Remembering Justice-in-Education Scholar Richard Lynch
July 25, 2018 JIE Updates
by Nicole Callahan
At the end of William Shakespeare’s Henry VIII, the brilliant, powerful, and deeply complicated Cardinal Wolsey comes to a critical moment of self-recognition. He meditates there on the cruel and paradoxical cycles of the life of man, how “to-day he puts forth / The tender leaves of hopes; to-morrow blossoms, / And bears his blushing honours thick upon him; / The third day comes a frost, a killing frost, / And, when he thinks, good easy man, full surely / His greatness is a-ripening, nips his root, / And then he falls” (HVIII, III.ii).
Richard “Rick” Lynch, one of our deeply beloved Justice-In-Education Scholars, passed away on July 3, 2018. Home for just over a year, he had completed Humanities Texts, Critical Skills with great success, and was enrolled in University Writing and University Studies for the summer session, approaching the course and the work with his usual dedication and commitment. Rick had also earned his parole on June 14th, ten days before his 49th birthday on June 24th.
By any definition, as Shakespeare wrote, Rick’s “greatness [was] a-ripening,” and the devastation in our community over his loss speaks to the incredible impact he had on each of us. Rick was an essential part of our JIE family. At the beginning of our class, Rick wasn’t quite sure, as a fellow scholar remembers, “about all this ‘Columbia Shit.’” Quickly, however, he transitioned from, in another student’s words, from the guy who “chewed gum at the back of class… to the scholar whose perspective I was always eager to learn from.”
He was always early to class, and he and I would sit there across from each other, on the hard benches in the hallway of Philosophy, talking about his deep revulsion at the actions of Humbert Humbert, or how many years the most recent writing assignment had taken off his life. Sometimes he’d tell me an inappropriate joke, or ask me a question about Columbia, or about my life, and then we’d go in to class. As many times as I tried to get him to sit next to me at the table, he liked his corner by the door, his book on his knee.
Rick was the Greek chorus of our class, the brave and honest man who would never back off from confronting us with ideas we might be trying to avoid. We could count on Rick, as a classmate put it, for “his hilarious bluntness, for saying the things we were all thinking, but were too embarrassed to say out loud.” Even when he knew that what he had to share would be unpopular or controversial, he shared it with grace, with care, and with humor.
I know that, just as he was to me, Rick was incredibly thoughtful and generous and loving with everyone, a deeply soft-hearted man underneath his gruff exterior. He’d notice when anyone even quietly cleared a throat in class, and then, as a classmate said, “he proceeded to offer me cough drops every single class after that, and sometimes even gave me several handfuls of them or brought an extra bag just for me. I am finding cough drops all over the place until this day.” He often brought bags of snacks to class, passing them off to another student to bring in because he didn’t want the credit or the attention. Another JIE scholar who had just come home was looking for a job in the music industry, and Rick, as soon as he found that out, called up old contacts and set up a job for his fellow student.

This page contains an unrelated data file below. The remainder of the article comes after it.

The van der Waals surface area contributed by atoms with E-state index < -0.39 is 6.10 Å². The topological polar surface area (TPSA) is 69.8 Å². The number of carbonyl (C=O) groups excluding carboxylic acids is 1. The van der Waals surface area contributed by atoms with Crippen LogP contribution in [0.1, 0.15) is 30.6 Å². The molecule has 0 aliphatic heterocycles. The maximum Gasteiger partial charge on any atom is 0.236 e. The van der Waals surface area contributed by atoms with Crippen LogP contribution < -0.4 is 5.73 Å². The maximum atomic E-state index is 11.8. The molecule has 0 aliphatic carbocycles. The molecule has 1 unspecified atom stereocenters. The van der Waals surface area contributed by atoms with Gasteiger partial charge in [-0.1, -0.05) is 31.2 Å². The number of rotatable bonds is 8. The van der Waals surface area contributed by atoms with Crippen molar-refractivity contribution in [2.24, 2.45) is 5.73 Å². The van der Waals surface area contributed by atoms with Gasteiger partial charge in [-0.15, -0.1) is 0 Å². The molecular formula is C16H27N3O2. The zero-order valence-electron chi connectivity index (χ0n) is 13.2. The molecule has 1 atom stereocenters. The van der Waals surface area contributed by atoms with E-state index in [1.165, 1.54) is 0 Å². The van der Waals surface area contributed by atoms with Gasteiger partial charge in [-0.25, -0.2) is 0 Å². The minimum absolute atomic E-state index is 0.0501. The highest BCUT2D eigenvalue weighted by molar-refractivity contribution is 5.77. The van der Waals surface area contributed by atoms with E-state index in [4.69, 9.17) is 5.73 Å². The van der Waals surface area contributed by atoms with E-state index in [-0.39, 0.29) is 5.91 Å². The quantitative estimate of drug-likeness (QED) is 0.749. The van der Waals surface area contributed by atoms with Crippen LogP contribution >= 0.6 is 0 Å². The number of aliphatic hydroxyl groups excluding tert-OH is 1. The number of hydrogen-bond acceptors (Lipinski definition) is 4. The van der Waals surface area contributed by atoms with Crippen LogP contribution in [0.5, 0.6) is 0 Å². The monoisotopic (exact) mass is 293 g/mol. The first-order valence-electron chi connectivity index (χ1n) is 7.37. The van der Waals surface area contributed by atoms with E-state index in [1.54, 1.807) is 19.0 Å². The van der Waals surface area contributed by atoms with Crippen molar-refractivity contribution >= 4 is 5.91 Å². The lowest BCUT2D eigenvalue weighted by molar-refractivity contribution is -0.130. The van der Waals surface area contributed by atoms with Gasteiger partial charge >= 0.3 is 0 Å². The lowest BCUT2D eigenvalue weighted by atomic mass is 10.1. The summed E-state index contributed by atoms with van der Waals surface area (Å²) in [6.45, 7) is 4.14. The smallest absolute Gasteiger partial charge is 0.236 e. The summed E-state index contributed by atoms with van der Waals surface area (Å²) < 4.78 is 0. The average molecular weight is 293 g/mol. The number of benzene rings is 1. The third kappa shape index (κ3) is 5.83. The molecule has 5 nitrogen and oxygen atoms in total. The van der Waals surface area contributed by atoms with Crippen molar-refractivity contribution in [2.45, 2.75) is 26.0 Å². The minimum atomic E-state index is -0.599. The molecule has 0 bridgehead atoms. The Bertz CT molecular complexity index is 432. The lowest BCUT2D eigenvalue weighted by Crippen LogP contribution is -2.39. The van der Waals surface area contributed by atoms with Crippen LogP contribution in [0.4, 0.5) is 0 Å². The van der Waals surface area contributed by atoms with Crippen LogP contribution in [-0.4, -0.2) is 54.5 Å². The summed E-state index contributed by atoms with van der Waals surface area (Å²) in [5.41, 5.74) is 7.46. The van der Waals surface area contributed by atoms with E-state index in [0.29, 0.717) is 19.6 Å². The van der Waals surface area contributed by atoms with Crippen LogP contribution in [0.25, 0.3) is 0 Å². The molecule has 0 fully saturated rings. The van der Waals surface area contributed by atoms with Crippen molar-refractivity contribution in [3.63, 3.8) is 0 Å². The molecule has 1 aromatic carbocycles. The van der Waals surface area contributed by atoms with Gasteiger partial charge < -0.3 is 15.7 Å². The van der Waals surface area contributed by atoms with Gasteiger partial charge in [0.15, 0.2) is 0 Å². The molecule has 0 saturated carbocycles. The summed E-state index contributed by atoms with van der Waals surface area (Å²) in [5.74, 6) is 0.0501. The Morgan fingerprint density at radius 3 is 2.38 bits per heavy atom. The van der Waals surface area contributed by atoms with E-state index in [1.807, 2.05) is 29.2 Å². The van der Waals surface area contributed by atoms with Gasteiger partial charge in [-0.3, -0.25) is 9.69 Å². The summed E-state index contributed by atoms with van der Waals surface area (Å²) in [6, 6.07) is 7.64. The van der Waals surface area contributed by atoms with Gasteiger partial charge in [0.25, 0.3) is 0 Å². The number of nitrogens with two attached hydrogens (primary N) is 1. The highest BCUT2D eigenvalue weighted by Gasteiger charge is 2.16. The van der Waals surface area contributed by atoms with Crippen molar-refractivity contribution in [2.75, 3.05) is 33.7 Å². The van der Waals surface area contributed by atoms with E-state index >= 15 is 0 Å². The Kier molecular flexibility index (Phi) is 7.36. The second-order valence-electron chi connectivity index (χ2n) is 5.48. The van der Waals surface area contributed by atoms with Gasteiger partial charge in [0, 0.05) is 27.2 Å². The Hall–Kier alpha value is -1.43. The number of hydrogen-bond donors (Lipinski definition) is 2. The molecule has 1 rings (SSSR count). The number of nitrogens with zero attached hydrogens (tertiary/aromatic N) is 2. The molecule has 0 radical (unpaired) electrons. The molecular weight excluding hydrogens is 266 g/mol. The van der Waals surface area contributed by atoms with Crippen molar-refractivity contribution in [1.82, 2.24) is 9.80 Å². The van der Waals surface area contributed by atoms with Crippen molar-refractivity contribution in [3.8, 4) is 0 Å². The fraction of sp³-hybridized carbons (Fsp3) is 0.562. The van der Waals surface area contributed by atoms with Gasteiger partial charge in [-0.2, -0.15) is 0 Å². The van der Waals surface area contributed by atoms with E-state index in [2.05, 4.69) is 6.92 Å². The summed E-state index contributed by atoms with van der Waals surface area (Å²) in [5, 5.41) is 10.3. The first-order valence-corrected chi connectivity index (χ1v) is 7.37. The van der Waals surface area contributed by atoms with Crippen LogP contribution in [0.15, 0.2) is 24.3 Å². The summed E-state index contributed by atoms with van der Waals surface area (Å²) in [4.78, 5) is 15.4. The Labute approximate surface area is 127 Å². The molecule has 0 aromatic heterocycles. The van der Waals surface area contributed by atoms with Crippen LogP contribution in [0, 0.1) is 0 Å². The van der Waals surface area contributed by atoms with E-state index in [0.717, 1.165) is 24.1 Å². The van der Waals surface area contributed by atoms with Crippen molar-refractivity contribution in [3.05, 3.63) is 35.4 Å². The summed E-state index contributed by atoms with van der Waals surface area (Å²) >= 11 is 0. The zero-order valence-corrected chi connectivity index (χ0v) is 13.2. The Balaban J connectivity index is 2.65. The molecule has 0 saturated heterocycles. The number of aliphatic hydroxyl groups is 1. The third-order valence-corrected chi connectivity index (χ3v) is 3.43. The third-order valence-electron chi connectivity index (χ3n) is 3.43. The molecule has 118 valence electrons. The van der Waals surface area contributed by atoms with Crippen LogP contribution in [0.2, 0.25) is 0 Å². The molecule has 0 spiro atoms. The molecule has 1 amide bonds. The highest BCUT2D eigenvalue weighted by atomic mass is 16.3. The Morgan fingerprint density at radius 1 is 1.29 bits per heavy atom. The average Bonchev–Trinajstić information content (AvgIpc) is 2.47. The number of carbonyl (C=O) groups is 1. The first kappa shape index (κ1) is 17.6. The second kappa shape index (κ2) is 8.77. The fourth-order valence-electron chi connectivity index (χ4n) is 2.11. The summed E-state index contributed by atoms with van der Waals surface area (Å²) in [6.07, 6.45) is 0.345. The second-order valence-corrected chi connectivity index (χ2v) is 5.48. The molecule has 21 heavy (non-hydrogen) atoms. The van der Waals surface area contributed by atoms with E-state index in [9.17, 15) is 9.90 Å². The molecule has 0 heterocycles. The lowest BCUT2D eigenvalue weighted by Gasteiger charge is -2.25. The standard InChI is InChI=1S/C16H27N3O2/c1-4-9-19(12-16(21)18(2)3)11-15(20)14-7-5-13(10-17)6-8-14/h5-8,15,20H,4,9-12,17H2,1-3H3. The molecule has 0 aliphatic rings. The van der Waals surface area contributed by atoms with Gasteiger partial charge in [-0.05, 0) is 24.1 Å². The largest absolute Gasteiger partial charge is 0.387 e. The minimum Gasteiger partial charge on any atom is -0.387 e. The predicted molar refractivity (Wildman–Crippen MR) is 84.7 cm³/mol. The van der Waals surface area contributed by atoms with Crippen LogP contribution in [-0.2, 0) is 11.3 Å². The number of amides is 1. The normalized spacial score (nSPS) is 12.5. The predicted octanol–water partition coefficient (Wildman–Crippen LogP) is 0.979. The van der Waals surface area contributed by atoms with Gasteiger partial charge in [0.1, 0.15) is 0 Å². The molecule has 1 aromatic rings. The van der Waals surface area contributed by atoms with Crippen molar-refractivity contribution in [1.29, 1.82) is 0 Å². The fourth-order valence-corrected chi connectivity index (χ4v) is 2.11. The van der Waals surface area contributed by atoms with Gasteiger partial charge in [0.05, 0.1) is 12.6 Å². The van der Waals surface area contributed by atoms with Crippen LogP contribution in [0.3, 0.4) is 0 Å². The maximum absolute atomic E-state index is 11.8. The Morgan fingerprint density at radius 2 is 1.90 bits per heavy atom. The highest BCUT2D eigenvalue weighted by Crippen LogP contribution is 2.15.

Rick was also, in the words of one of his classmates, both “unbelievably candid and so, so enigmatic. It’s those juxtapositions—the fact that you can’t quite figure him out, but still understand him—that makes Rick so special. I’ve never met anyone like him in my life—someone with absolutely no filter, but absolutely no ill will in his heart.” As well as we thought we knew him, as much as he let us in, there was still so much we didn’t know and so much he didn’t share. But the one place he never held back was in showing his love for and appreciation of this community that we all built together.
And because he would have laughed and grimaced at me for including even more Shakespeare, for too much emoting, and for going on at length (like one of my overwhelming e-mails), I’ll end with this blessing from Act IV, scene ii of Cymbeline:
Fear no more the heat o' th' sun
Nor the furious winter's rages;
Thou thy worldly task hast done,
Home art gone and ta'en thy wages...
Fear no more the frown o' th' great;
Thou art past the tyrant's stroke...
Fear no more the lightning flash,
Nor th' all-dreaded thunder-stone;
Fear no slander, censure rash;
Thou hast finished joy and moan...
Quiet consummation have,
And renowned be thy grave.
Image Credit: Alexandra Zarins Rolls